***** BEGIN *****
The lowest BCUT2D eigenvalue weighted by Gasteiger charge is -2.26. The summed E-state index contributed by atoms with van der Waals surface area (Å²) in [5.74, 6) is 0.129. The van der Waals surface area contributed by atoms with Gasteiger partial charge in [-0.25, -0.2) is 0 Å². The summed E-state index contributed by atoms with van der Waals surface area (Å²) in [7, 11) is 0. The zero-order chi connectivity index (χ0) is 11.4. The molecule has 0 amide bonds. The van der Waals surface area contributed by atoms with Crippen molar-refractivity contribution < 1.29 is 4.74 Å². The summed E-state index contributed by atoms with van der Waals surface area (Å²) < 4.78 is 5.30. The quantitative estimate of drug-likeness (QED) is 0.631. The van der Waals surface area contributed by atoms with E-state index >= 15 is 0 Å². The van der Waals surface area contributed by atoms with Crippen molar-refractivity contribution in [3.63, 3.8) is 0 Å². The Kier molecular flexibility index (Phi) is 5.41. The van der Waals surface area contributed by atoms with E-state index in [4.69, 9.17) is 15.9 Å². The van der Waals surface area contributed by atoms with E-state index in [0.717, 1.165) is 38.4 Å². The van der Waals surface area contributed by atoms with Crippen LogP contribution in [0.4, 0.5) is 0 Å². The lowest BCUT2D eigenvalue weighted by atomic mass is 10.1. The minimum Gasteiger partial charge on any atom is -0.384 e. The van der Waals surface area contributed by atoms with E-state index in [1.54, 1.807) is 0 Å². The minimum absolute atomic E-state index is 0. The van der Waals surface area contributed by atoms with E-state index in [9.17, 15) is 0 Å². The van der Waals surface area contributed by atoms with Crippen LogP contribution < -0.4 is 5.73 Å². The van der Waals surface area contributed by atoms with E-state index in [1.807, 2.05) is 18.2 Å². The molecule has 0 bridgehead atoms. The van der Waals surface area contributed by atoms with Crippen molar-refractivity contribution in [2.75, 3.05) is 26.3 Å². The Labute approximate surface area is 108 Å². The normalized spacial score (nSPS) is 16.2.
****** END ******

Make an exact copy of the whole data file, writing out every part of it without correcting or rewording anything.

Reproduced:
The lowest BCUT2D eigenvalue weighted by Gasteiger charge is -2.26. The summed E-state index contributed by atoms with van der Waals surface area (Å²) in [5.74, 6) is 0.129. The van der Waals surface area contributed by atoms with Gasteiger partial charge in [-0.25, -0.2) is 0 Å². The summed E-state index contributed by atoms with van der Waals surface area (Å²) in [7, 11) is 0. The zero-order chi connectivity index (χ0) is 11.4. The molecule has 0 amide bonds. The van der Waals surface area contributed by atoms with Crippen molar-refractivity contribution < 1.29 is 4.74 Å². The summed E-state index contributed by atoms with van der Waals surface area (Å²) < 4.78 is 5.30. The quantitative estimate of drug-likeness (QED) is 0.631. The van der Waals surface area contributed by atoms with E-state index >= 15 is 0 Å². The van der Waals surface area contributed by atoms with Crippen molar-refractivity contribution in [3.63, 3.8) is 0 Å². The Kier molecular flexibility index (Phi) is 5.41. The van der Waals surface area contributed by atoms with E-state index in [4.69, 9.17) is 15.9 Å². The van der Waals surface area contributed by atoms with E-state index in [0.717, 1.165) is 38.4 Å². The van der Waals surface area contributed by atoms with Crippen LogP contribution in [0.4, 0.5) is 0 Å². The lowest BCUT2D eigenvalue weighted by atomic mass is 10.1. The minimum Gasteiger partial charge on any atom is -0.384 e. The van der Waals surface area contributed by atoms with E-state index in [1.54, 1.807) is 0 Å². The minimum absolute atomic E-state index is 0. The van der Waals surface area contributed by atoms with E-state index in [9.17, 15) is 0 Å². The van der Waals surface area contributed by atoms with Crippen LogP contribution < -0.4 is 5.73 Å². The van der Waals surface area contributed by atoms with E-state index in [1.807, 2.05) is 18.2 Å². The molecule has 0 bridgehead atoms. The van der Waals surface area contributed by atoms with Crippen molar-refractivity contribution in [2.75, 3.05) is 26.3 Å². The Labute approximate surface area is 108 Å². The normalized spacial score (nSPS) is 16.2.